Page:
The Swedish economy is thriving, but a strong economy combined with low interestrates has resulted in high asset prices and rapidly rising household debt.
Households with high loan-to-income ratios, i.e. large loans in relation to income, are vulnerable. They are sensitive to rising interest rates since their monthly expenses are affected more than households with lower loan-to-income ratios. They are also somewhat more sensitive to a loss of income, for example if they become unemployed.
Finansinspektionen’s report, Stability in the Financial System, shows that the high level of household debt and rising house prices are causing vulnerabilities to build up in the Swedish economy. FI therefore would like to introduce a stricter amortisation requirement for new mortgage holders who take large loans in relation to their income.
Finansinspektionen (FI) works to ensure that the financial system is stable and characterised by high confidence. It should also have well-functioning markets that meet the needs for financial services while at the same time ensuring a high level of protection for consumers. This requires stable financial firms, clear information for consumers and consideration for consumers' needs and circumstances when developing and selling products.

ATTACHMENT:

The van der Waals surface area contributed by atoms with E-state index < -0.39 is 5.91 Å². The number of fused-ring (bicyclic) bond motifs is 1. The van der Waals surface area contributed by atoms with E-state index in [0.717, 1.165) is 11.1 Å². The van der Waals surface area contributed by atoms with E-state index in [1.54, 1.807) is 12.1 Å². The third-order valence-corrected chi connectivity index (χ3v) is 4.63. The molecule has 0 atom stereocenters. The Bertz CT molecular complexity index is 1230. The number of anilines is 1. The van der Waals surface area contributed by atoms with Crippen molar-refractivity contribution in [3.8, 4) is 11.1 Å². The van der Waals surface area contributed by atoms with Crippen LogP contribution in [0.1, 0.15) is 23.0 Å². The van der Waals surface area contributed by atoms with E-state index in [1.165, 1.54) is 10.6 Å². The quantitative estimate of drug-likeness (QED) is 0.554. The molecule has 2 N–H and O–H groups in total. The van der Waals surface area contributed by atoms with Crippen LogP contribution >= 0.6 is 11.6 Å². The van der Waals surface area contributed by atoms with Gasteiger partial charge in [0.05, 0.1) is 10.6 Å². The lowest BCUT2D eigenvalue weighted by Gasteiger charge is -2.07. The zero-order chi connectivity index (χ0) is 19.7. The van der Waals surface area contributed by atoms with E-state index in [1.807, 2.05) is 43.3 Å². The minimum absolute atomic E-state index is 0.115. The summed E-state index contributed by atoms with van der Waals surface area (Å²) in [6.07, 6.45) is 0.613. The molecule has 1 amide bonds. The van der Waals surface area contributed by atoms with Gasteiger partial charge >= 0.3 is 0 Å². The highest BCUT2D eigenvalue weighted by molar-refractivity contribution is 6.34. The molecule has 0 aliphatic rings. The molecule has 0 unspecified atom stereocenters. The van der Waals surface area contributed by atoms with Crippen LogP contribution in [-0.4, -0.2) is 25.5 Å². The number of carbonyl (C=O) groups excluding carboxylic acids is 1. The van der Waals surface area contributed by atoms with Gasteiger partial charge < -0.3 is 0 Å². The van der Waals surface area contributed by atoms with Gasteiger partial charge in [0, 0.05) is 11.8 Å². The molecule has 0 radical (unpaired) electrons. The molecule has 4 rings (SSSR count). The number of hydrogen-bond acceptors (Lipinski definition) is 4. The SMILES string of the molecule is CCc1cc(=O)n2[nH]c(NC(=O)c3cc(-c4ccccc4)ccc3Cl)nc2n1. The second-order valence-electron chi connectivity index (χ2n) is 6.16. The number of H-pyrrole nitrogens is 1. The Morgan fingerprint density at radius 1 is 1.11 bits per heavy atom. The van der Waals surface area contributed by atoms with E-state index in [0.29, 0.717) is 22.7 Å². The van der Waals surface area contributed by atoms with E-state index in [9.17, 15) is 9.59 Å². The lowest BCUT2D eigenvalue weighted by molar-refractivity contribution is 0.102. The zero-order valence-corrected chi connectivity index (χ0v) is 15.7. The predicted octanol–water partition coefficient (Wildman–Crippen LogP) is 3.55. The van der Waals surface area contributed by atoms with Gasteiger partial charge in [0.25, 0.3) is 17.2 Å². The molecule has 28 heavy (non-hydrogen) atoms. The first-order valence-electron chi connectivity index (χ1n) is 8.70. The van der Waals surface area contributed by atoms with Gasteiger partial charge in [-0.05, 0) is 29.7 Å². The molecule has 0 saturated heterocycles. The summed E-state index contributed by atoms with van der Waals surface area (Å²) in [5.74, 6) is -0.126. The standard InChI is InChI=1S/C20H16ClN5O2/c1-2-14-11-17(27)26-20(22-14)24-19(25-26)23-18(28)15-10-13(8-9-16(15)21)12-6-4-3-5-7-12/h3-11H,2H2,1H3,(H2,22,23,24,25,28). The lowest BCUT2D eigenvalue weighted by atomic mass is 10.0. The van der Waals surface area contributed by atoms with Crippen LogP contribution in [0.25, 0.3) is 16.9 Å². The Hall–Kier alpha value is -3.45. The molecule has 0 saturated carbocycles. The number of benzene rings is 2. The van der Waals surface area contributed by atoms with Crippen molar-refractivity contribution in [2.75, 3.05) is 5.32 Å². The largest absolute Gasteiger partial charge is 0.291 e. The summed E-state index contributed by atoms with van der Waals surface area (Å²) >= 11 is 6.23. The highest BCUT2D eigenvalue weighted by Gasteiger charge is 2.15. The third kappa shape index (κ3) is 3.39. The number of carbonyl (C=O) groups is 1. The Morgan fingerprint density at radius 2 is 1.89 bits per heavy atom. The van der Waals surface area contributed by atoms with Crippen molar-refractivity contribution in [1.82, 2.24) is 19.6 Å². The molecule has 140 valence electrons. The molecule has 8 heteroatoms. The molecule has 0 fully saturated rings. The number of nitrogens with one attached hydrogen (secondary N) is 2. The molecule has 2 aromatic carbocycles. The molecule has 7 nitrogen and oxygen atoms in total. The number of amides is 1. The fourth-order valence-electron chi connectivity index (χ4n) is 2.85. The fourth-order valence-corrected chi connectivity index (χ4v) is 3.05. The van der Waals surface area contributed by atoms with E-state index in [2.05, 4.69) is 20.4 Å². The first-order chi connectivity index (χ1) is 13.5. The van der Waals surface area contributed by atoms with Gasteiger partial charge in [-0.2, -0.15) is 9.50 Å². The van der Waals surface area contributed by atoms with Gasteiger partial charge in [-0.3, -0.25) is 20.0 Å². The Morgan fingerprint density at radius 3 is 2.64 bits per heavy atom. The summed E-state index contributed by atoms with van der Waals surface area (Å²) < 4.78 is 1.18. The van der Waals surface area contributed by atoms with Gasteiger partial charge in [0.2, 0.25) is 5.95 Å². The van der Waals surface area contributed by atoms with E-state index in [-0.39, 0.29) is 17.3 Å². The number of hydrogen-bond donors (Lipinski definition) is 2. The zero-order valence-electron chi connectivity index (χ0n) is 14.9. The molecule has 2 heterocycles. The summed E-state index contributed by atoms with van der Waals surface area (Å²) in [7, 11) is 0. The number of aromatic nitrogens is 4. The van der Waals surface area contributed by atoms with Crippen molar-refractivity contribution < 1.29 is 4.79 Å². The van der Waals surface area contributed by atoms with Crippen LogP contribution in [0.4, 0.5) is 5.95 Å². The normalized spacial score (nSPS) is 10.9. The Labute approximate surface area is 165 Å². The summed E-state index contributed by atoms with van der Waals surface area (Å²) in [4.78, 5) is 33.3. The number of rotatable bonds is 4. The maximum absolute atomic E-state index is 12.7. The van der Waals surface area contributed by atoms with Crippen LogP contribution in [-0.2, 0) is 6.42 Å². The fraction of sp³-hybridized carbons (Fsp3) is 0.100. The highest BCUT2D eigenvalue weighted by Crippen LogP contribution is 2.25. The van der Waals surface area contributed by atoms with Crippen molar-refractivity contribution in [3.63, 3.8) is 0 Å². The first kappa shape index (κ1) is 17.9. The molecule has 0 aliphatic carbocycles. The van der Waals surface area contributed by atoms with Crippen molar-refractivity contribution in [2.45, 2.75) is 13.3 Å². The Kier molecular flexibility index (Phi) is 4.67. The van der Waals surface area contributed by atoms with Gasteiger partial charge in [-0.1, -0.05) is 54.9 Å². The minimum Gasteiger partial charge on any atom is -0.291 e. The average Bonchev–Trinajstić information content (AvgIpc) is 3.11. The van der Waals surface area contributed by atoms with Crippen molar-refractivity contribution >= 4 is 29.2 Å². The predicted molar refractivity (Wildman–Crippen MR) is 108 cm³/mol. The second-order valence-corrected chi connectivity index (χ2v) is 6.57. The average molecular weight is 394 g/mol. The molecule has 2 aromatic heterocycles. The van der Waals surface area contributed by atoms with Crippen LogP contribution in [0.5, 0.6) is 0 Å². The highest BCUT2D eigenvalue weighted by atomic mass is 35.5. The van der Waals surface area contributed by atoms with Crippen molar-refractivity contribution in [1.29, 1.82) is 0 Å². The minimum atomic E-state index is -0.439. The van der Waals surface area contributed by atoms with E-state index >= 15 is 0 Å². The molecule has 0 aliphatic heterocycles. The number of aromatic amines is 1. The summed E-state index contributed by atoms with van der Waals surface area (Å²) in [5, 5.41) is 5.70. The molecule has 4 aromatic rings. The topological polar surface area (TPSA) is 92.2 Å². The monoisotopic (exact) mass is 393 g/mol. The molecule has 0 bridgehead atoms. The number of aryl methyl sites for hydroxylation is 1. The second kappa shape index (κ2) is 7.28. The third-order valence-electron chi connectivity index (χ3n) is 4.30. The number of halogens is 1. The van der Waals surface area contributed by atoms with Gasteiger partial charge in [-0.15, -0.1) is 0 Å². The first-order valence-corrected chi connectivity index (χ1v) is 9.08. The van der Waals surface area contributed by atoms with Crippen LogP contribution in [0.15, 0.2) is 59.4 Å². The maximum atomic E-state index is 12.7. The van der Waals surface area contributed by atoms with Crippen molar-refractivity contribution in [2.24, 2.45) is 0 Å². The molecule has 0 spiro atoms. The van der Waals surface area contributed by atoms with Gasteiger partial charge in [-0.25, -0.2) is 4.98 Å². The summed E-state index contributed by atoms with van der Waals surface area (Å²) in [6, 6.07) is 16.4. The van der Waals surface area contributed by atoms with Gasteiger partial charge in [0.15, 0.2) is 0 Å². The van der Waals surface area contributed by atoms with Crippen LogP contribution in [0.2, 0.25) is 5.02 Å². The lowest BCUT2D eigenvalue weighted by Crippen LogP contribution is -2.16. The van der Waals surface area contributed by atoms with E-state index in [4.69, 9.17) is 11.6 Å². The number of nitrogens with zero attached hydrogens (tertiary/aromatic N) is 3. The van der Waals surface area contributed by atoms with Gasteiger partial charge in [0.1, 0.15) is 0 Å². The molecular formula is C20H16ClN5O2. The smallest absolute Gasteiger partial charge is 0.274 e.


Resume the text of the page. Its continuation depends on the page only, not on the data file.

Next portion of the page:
Over-indebtedness is at the top of the agenda at FI’s Consumer Protection Day, which is being held today, Thursday, 11 May. FI will also present its annual report, Consumer Protection on the Financial Market, which includes a review of the areas that FI is prioritising in terms of consumer protection supervision.
Finansinspektionen (FI) presents in this report the risks consumers are facing on the financial market and that FI is prioritising in its supervision. One example is the risk that consumers will be granted larger loans than what their personal finances allow.
A feasibility study conducted by Finansinspektionen in collaboration with Mälardalen University has determined that it is possible to teach preschool children about money and finances. Small children are happy to talk about money, but preschool teachers are not experienced in talking to them about personal finances.
On Thursday, 11 May, it is once again time for FI’s Consumer Protection Day. Director General Erik Thedéen and Executive Director Malin Omberg will present FI’s work with consumer protection on the financial market. The agenda includes a discussion surrounding over-indebtedness and the measures available to counteract such a development. The moderator is Willy Silberstein. Please note that the programme will be held in Swedish.
Household debt is a crucial matter which FI monitors closely, and the mortgage survey is an important part of this work. Household debt has increased sharply in recent years. During the same period, mortgage rates have fallen and are now at historically low levels, and house prices have also risen rapidly. Finansinspektionen (FI) judges there to be an elevated risk that house prices will fall compared to a normal state, and it is more likely that interest rates will rise than that they will fall.
The amortisation requirement that was introduced last year has had a slow-down effect thus far. Households with new mortgages are borrowing less and buying less expensive homes, but the risks associated with high household debt remain.